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Frank Martin advanced to the Final Four for the first time in his career on Sunday afternoon, and the South Carolina head coach — who has blazed an unlikely trail to the pinnacle of the college basketball world — thanked the most important person to his success in the most beautiful way imaginable afterwards.

VIDEO: Luke Maye gets standing ovation in class after game-winning shot

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You want to talk dedication to ones studies?

How about this: Luke Maye, just 13 hours after hitting a game-winning shot to beat Kentucky in the Elite 8, got a standing ovation in his Business 101 class at 8 a.m. on Monday morning.

Check out the video:

Luke, you’re a celebrity now. Going to an 8 a.m. class after your weekend heroics is iffy at best, but if you’re going to do it, we need you to start dressing a little better than this.

VIDEO: De’Aaron Fox, Bam Adebayo inconsolable after Elite 8 loss

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Bam Adebayo and De’Aaron Fox, the two freshmen on Kentucky’s roster that aren’t Malik Monk, were sitting next to each other in the locker room following Kentucky’s loss to North Carolina on Sunday night, and the Wildcat stars were inconsolable.

As weird as this may sound, and as tough as that video is to watch at times, I love it. The problem with one-and-done kids is that it, at times, feels like they’re mercenaries, that they are players that are strictly in college because they have to be, because they can’t make millions in the NBA yet.

Fox and Adebayo certainly do fall into that category, but it doesn’t come with the typical shortcomings.

They clearly care about their school, about their teammates and about that loss.

I’ve grown cynical, I guess, and while I’ll readily admit that video was too tough for me to watch in its entirety, it is refreshing to see just how much they care.

Even if they are only making a seven month stop over in Lexington.

VIDEO: Kentucky, UNC fans react to insane finish to Elite 8 game

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The finish last night between No. 1 North Carolina and No. 2 Kentucky was one of the greatest and most exhilarating endings to a basketball that we’ve seen in the NCAA tournament.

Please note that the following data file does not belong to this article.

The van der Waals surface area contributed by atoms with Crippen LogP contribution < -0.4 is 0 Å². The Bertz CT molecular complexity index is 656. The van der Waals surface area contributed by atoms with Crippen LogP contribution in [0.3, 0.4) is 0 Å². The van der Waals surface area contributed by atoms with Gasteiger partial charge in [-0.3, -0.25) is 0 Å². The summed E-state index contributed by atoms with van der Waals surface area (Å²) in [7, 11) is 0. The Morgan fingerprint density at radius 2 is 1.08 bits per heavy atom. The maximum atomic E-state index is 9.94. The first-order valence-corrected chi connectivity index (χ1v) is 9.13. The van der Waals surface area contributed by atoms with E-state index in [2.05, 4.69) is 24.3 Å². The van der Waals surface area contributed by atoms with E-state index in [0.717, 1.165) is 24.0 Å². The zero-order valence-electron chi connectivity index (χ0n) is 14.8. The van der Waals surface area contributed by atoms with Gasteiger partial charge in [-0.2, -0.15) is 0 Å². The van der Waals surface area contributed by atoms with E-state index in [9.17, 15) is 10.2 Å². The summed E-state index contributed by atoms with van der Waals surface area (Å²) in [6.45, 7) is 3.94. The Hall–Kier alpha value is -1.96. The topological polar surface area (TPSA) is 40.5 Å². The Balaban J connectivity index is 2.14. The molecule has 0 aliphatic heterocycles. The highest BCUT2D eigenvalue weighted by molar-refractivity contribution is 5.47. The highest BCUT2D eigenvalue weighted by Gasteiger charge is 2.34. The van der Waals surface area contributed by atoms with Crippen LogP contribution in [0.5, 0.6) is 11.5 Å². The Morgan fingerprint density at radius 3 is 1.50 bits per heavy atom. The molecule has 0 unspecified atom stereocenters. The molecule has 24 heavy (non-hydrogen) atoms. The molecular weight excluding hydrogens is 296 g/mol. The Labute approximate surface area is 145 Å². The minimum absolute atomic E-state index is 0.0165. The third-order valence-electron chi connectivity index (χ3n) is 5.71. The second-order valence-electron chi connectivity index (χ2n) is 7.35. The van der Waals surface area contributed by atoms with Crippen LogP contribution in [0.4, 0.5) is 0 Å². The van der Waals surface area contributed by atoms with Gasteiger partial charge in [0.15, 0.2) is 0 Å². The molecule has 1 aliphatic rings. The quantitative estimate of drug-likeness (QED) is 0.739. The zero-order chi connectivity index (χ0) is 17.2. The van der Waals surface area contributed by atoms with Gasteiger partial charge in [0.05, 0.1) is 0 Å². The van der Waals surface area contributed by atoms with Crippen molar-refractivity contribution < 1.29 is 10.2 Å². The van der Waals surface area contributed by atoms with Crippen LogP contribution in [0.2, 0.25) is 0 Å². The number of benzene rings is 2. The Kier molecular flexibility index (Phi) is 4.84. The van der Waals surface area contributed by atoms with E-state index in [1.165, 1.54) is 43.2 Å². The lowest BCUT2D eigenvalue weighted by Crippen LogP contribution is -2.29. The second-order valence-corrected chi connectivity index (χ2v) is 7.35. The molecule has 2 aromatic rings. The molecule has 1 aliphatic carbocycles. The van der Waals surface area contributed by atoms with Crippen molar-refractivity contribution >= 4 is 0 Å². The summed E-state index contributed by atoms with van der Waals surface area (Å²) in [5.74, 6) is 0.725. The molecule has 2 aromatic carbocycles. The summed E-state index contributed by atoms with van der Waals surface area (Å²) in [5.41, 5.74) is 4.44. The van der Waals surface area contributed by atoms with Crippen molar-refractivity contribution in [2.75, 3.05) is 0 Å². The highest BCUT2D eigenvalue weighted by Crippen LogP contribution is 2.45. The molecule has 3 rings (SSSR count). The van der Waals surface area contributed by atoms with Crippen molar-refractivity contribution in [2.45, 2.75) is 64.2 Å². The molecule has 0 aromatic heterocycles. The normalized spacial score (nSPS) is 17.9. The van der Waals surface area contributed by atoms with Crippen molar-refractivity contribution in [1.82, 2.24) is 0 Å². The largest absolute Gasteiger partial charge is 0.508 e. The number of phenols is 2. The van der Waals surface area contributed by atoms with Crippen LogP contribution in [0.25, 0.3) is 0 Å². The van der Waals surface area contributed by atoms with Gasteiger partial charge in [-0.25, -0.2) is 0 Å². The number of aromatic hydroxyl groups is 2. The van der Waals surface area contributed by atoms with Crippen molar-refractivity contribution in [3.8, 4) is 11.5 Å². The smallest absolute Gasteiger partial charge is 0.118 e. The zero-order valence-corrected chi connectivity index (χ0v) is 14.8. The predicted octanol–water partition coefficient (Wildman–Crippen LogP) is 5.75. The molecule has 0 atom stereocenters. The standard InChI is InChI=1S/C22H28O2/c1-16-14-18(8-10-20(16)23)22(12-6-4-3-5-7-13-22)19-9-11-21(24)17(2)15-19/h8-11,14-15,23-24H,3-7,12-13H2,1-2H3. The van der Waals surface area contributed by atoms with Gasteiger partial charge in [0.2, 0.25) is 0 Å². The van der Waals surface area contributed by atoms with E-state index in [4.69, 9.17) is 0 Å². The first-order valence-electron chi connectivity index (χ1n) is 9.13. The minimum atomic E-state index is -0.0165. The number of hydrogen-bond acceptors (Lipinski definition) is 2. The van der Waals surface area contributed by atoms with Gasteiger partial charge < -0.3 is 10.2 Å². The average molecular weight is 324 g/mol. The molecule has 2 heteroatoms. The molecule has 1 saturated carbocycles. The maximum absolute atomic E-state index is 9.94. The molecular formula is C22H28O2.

It was capped by Luke Maye answering Malik Monk’s jumper with a jumper of his own, sending the Tar Heels to the Final Four for the second straight season.

That’s a roller coaster of emotions to go through in 10 seconds, and perhaps no one embodies that more than the dude in the No. 11 jersey here:

(Does anyone know him? Can we confirm he’s OK?)

Anyway, that emotion was nothing compared to what the Kentucky team went through. De’Aaron Fox and Bam Adebayo were inconsolable in the locker room after the game:

North Carolina fans, however, were just a little bit happier:

Like his career, Frank Martin has built South Carolina from the ground up

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NEW YORK — It was after he finished watching South Carolina cut down the Madison Square Garden nets, after he had spent the better part of 30 minutes giving interviews on the court, after he was spotted by the CBS cameras, with a fist raised and tears pooling under his eyes, that the enormity of what he had just witnessed hit Darius Rucker.

“Gosh,” he said to everyone and no one in particular as he left the arena floor and made his way through the bowels of the Garden, “I can’t believe that just happened.”

The ‘that’ that Rucker, South Carolina’s most famous and, quite possibly, biggest fan, was referring to was a 77-70, come-from behind win over No. 4 seed Florida that jettisoned the seventh-seeded Gamecocks through the Elite 8 and into the Final Four. Prior to this season, the Gamecocks hadn’t been to the NCAA tournament in 13 years. They had been to four NCAA tournaments in the previous 43 seasons, and they had never won back-to-back tournament game.

As in not ever.

“We’re in the Garden, watching the Gamecocks play to go to the Final Four,” Rucker said. “If you’d have told me that ten years ago I’d have told you that you were on crack.”

That’s the program that Frank Martin inherited in 2012, when he left Kansas State following a falling out with his athletic director, John Currie. Like South Carolina, Kansas State was hardly considered a destination job when Martin was at the helm, but he was able to build off of a foundation created by Bob Huggins. Martin had been to four NCAA tournaments in five years with Kansas State when he made the decision to leave. Nothing is more important to Martin than loyalty. “He’s always had a core group of people that he’s counted on,” his agent, Bret Just, said, and Currie was not one of those people.

The straw that broke the camel’s back came during the 2012 NCAA tournament. Kansas State was a No. 8 seed, squaring off with No. 1 seed Syracuse when Martin was informed by Currie that Jamar Samuels, one of his best players, would not be allowed to suit up. The school had stumbled upon information that Samuels had received a wire transfer for $200 from his AAU coach, and he was going to be suspended.

And that was that.

Martin was off to South Carolina.

(Photo by Maddie Meyer/Getty Images)

“It was a situation where we had to go,” associate head coach Matt Figger, who has been with Martin for the last decade, said, and it wasn’t exactly the easiest or smartest decision to leave. Most understood why Martin had to make the change that he made — he was offered a hefty raise and he had the chance to leave a place of employment where he did not get along with his boss — but it wasn’t as if Martin was climbing the ladder. If anything, South Carolina was a step backwards, as Martin took over a program with less pedigree and with a significant building job in front of them.